Eora Journey

Eora Journey

Eora Journey

The Eora Journey is a visionary project that celebrates the living culture of the Aboriginal and Torres Strait Islander communities in Sydney. 'Eora' means 'the people' in the Gadigal language, so the Eora Journey is 'the people's journey', which is made up of 4 projects being undertaken by the City of Sydney.

In September 2015 the City invited Aboriginal and Torres Strait Islander artists to submit proposals for a major public artwork to honour the Eora.

1. Recognition in the public domain

We will work with Aboriginal and Torres Strait Islander artists to create 7 major public art projects symbolising the Eora Journey.

The projects that are part of the broader City Art public art program are detailed in the table below the video, which will be overseen by curatorial advisor Hetti Perkins.

2. A significant event

We will develop a signature Aboriginal event to celebrate Aboriginal and Torres Strait Islander culture and heritage.

The City currently provides support for a range of events that celebrate Aboriginal and Torres Strait Islander arts and culture, from the Yabun festival held on 26 January in Victoria Park each year and the inaugural Corroboree festival in 2013 to local NAIDOC Week events.

3. An economic development plan

We have developed our first economic action plan to focus on Aboriginal and Torres Strait Islander communities, the Eora Journey economic development plan. We developed this plan in consultation with Aboriginal and Torres Strait Islander communities.

The plan outlines how we can work with communities and businesses over the next 10 years to achieve prosperity. It includes steps to support business owners, entrepreneurs and jobseekers. We invited your comments on the draft plan from 23 May to 18 July 2016. The feedback we received will be used to prepare a report for Council.

4. An Aboriginal Knowledge and Cultural Centre

We will investigate and advocate for a centre to provide opportunities for employment, tourism and the development of sustainable industry and enterprises, which will also promote cultural understanding among Sydneysiders and visitors.

Eora Journey art projects

Art curator and writer Hetti Perkins and architect Julie Cracknell were appointed by the City in 2010 to undertake an international review of cultural interpretation to help guide the development of the recognition in the public domain program.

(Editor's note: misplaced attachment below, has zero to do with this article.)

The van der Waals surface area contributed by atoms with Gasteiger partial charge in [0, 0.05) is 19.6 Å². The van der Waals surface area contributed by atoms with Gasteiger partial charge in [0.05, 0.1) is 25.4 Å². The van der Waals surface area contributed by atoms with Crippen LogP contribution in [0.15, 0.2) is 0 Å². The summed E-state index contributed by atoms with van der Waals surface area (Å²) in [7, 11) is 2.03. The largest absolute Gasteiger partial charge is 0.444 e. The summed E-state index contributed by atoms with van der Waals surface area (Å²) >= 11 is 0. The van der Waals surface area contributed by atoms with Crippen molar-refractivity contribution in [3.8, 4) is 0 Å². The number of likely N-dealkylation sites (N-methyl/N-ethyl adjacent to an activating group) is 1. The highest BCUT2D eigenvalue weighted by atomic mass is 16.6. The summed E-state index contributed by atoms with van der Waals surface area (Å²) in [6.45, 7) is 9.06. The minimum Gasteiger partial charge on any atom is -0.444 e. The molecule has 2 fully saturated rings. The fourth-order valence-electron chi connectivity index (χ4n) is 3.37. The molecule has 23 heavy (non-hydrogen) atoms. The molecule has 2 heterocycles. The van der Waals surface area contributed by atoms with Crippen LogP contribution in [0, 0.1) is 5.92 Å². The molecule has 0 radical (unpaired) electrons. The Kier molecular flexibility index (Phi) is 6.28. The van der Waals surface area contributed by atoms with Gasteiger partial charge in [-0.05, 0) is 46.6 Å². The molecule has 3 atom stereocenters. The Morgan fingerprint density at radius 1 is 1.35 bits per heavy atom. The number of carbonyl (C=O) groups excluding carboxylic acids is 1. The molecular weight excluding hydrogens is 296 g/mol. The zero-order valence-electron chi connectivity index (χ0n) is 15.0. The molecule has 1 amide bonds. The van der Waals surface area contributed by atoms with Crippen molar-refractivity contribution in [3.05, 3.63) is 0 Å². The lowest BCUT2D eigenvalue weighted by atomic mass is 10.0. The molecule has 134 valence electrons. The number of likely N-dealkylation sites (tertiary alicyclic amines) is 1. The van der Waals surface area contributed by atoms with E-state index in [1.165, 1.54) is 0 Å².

To date, the City has launched 3 of the 7 art projects to take place over a 10-year period.

Eora Journey
Monument for the Eora

Eora Journey economic development plan

Our first economic action plan for Aboriginal and Torres Strait Islander communities sets an agenda for the City to work with communities, businesses and organisations over the next 10 years to achieve prosperity.

Monument for the Eora

Monument for the Eora

A major public artwork will honour the Eora, the Aboriginal people of Sydney, and recognise the Gadigal clan as the traditional custodians of the City of Sydney local area.

Redfern Terrace

Redfern Terrace

       

The terrace itself holds many stories – and secrets – from its previous life. The Redfern Terrace is a street art project building on a long tradition of sharing stories through art.

Place Projections

Place Projections

Images of Aboriginal women are projected onto the wall of the Australian Museum for 3 months from November 2013 featuring women draped in cloth imbued with traces of mineral and plant specimens.

 Yininmadyemi

Artwork honouring Aboriginal and Torres Strait Islander service men and women

'Yininmadyemi' – Thou didst let fall, is an artwork that reminds Aboriginal artist Tony Albert of how his grandfather and fellow service people were treated differently to their white comrades after the war.

Stories of war and peace wanted for Oral Histories

Stories of war and peace wanted for Oral Histories

Former and current Aboriginal and Torres Strait Islander service men and women are sought to share their stories of war and peace for a special oral history project. Aboriginal artist and curator Fabri Blacklock will select up to 20 stories to take pride of place on the City of Sydney’s new website, Oral Histories.

Last updated: Tuesday, 19 July 2016